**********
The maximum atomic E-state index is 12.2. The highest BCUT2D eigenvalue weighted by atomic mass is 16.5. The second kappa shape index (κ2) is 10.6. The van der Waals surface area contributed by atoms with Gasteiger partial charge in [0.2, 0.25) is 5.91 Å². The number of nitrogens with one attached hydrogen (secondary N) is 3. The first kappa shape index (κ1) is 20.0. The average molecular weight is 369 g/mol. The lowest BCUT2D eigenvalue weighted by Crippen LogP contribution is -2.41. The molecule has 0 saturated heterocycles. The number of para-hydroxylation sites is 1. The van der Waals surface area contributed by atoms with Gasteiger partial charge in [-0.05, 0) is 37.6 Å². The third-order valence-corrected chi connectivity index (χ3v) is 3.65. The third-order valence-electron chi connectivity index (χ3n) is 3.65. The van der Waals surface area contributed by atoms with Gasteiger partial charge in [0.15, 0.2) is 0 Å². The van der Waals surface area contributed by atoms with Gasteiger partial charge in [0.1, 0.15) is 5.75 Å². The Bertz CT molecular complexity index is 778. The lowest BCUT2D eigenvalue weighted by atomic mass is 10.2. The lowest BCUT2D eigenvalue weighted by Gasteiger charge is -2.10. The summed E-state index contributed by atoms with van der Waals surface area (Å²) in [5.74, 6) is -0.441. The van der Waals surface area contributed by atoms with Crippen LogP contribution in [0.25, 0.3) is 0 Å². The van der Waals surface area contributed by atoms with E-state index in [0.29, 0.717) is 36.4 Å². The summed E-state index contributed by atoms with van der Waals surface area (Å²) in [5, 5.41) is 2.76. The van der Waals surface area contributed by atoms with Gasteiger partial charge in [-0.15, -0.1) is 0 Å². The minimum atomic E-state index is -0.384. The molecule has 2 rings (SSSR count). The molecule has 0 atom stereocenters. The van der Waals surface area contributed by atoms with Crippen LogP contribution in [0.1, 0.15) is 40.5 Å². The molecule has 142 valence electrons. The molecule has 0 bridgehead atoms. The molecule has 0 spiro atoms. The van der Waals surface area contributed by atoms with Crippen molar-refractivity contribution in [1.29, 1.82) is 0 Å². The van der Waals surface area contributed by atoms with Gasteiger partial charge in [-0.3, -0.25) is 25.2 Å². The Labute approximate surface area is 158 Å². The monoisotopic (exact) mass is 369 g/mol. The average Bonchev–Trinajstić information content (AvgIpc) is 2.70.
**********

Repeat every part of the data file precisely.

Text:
The maximum atomic E-state index is 12.2. The highest BCUT2D eigenvalue weighted by atomic mass is 16.5. The second kappa shape index (κ2) is 10.6. The van der Waals surface area contributed by atoms with Gasteiger partial charge in [0.2, 0.25) is 5.91 Å². The number of nitrogens with one attached hydrogen (secondary N) is 3. The first kappa shape index (κ1) is 20.0. The average molecular weight is 369 g/mol. The lowest BCUT2D eigenvalue weighted by Crippen LogP contribution is -2.41. The molecule has 0 saturated heterocycles. The number of para-hydroxylation sites is 1. The van der Waals surface area contributed by atoms with Gasteiger partial charge in [-0.05, 0) is 37.6 Å². The third-order valence-corrected chi connectivity index (χ3v) is 3.65. The third-order valence-electron chi connectivity index (χ3n) is 3.65. The van der Waals surface area contributed by atoms with Gasteiger partial charge in [0.15, 0.2) is 0 Å². The van der Waals surface area contributed by atoms with Gasteiger partial charge in [0.1, 0.15) is 5.75 Å². The Bertz CT molecular complexity index is 778. The lowest BCUT2D eigenvalue weighted by atomic mass is 10.2. The lowest BCUT2D eigenvalue weighted by Gasteiger charge is -2.10. The summed E-state index contributed by atoms with van der Waals surface area (Å²) in [5.74, 6) is -0.441. The van der Waals surface area contributed by atoms with Crippen LogP contribution in [0.25, 0.3) is 0 Å². The van der Waals surface area contributed by atoms with E-state index in [0.29, 0.717) is 36.4 Å². The summed E-state index contributed by atoms with van der Waals surface area (Å²) in [5, 5.41) is 2.76. The van der Waals surface area contributed by atoms with Gasteiger partial charge in [-0.15, -0.1) is 0 Å². The minimum atomic E-state index is -0.384. The molecule has 2 rings (SSSR count). The molecule has 0 atom stereocenters. The van der Waals surface area contributed by atoms with Crippen LogP contribution in [0.1, 0.15) is 40.5 Å². The molecule has 142 valence electrons. The molecule has 0 bridgehead atoms. The molecule has 0 spiro atoms. The van der Waals surface area contributed by atoms with Crippen molar-refractivity contribution in [1.29, 1.82) is 0 Å². The van der Waals surface area contributed by atoms with Gasteiger partial charge in [-0.3, -0.25) is 25.2 Å². The Labute approximate surface area is 158 Å². The monoisotopic (exact) mass is 369 g/mol. The average Bonchev–Trinajstić information content (AvgIpc) is 2.70.